What Would You Do If You Couldn’t?

It’s safe to say that most of my readers are genealogists.  I came upon a question today that may be of great interest to genealogists – what would you do if you couldn’t do genealogy?  I don’t mean you can’t find someone or have a “brick wall” that is hindering your research. I mean what if you had all of the desire, curiosity, and sheer determination that we genealogists have to dig up our roots, but you could not research your family history because you didn’t know who your parents were?  And the government won’t show you your own birth certificate?

I learned today that this is the fate of most adoptees in the United States.  Birth records in 44 states are completely closed to adoptees, so they are unable to learn the bare facts about their family history.  Privacy laws have been on the books for a few generations that deny access to adult adoptees to protect the privacy of the parents who chose to give their child up for adoption.  In theory, it’s understandable.  But in reality, is it practical?  Advocates of open access insist the issue is unrelated to the decision to find or know their birth parents, but is more about a right that nearly all of us have to simply have a copy of the birth record that all other Americans are allowed to have.  Those for open access argue that the family history, regardless of the reasons for the adoption, is important for health or genealogical reasons.  Opponents insist that the parents have the right to remain unknown.

I think adoption is a wonderful thing and a selfless act on the part of both parties – the birth mother/parents as well as the adoptive parent/s.  But does giving up a child to another out of love allow someone to remain anonymous?  Does knowing your parents’ names guarantee a relationship with them?

It’s a tough issue, and I’m no expert since I am not adopted nor have I given up a child for adoption.  But, as a genealogist, I honestly can’t imagine not knowing my ancestry.  I know many people who have no interest in their genealogy whatsoever.  But, what if you are like me and you do have that interest – yet you can’t even get a copy of your own birth certificate to surmise what nationality your ancestors were?

I learned about this issue because advocates of adoptee rights protested yesterday here at the Philadelphia Convention Center during the National Conference of State Legislatures.  Read more about their cause here. I wish them luck.  I don’t know what I’d do if I enjoyed genealogical research as much as I do but could not research my own genealogy.  What would you do?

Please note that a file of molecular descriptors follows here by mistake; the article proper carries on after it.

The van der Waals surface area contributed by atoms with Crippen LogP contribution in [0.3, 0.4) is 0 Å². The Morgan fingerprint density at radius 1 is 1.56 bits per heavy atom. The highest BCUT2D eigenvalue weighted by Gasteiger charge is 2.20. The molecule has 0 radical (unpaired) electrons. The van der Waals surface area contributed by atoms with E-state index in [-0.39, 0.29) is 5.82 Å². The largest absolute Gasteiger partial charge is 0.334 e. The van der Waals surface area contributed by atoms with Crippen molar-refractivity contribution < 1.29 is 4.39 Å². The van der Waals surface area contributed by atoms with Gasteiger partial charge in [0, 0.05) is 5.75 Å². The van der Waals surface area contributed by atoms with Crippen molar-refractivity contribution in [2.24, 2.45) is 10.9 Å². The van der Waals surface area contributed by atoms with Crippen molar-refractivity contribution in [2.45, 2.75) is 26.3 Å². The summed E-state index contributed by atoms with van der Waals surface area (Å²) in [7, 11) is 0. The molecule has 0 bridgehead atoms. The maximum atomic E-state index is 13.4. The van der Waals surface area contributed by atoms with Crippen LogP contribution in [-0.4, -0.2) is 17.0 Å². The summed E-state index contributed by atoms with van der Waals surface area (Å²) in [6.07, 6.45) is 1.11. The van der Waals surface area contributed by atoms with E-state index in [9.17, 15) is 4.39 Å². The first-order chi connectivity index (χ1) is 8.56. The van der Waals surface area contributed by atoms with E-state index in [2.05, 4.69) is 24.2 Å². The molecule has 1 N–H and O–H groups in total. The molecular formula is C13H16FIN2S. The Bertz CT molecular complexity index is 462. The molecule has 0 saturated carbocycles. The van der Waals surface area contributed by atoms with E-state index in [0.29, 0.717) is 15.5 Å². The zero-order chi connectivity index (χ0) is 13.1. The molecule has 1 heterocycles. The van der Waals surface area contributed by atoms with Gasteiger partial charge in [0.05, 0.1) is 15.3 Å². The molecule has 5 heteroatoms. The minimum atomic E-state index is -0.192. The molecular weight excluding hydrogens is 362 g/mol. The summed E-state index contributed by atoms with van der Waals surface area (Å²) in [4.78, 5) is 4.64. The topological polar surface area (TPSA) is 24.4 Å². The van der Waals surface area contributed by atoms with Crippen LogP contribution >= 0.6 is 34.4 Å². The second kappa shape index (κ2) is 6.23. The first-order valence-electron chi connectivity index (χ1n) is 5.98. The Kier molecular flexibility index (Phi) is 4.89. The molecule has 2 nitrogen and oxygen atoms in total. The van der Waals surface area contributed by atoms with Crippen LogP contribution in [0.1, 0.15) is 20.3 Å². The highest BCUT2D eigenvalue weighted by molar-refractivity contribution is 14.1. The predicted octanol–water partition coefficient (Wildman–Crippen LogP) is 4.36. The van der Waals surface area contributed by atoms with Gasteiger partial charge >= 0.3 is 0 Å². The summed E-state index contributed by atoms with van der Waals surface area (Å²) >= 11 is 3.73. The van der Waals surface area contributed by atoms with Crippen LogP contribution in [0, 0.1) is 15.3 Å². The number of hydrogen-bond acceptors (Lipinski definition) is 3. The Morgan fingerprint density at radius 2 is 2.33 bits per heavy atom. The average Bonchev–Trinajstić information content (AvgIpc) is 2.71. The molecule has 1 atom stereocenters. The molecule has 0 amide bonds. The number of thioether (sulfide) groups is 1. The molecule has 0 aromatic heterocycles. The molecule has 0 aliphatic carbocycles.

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18 thoughts on “What Would You Do If You Couldn’t?

  1. It used to be that the child never knew. My maternal uncle didn’t know he was adopted until he had to produce a birth certificate for the army in 1941. Then you-know-what hit the fan.

  2. Not sure if one rule for some and one rule for others regarding open records is fair.

  3. Thank you for your blog!

    I was one of over 100 triad members (adoptees and both sets of parents) who demonstrated for open access in Philadelphia on Tuesday. I felt I just had to go because, even though I have located my birth family with a great deal of effort and a lot of help, I was born in PA where my original birth certificate is still a state secret.

    Stella is right, one of rule of some folks and different rule for others is NOT fair!!

    I am reunited primarily because I could not have a copy of my OBC. If I had that, I wouldn’t have needed to search to know my origins. And, by the time I was able to follow the bread crumbs and come up with names, the medical history that would have been invaluable when I was young was a moot point — I was 50 and all the inherited medical problems had surfaced.

    Something that may surprise you is that adoptees are often the genealogists in the family. Any member of either side of my adoptive family faced with that 5th grade family tree assignment is referred to me automatically as the one who will know. I started when I was nine to ask questions and collect information from elderly family members. Who knows why? I can’t help but think it is because I wanted roots. I have a lot of them now.

    Adoption is sometimes selfless, but not always. Too often adoption, as it is practiced in the USA, is about finding a child for a couple who wants one rather than about finding a home for a child who needs one. the difference may seen subtle if you are not adopted but I can assure you it is profound. I count myself lucky because I did get really wonderful parents. I know that is often the case. But I also know it is not always the case. And because those who arrange adoption find it profitable, they will take short cuts knowing that sealed records will protect them forever.

    Thanks for your understanding of this issue. Please continue to speak out on our behalf. And you can visit a petition on change.org to register your support:
    http://www.change.org/actions/view/restore_adult_adoptee_access_to_original_birth_certificates.

  4. I agree that adoptees should have access to their true birth certificates. I just want to correct one bit of misinformation. As a woman who relinquished a child I can say that I never wanted or asked that my child not know who I was. In fact I was told I could never know who my child was to protect him and his adoptive family from my interference. No one has yet been able to produce one document that promised mothers this type of protection. Courts in both TN and OR dismissed this theory when they upheld laws allowing adoptees access to their original birth certificates. Pitting adoptee rights against mother’s rights just obscures the true issue. All citizens deserve to have a copy of their true birth certificate.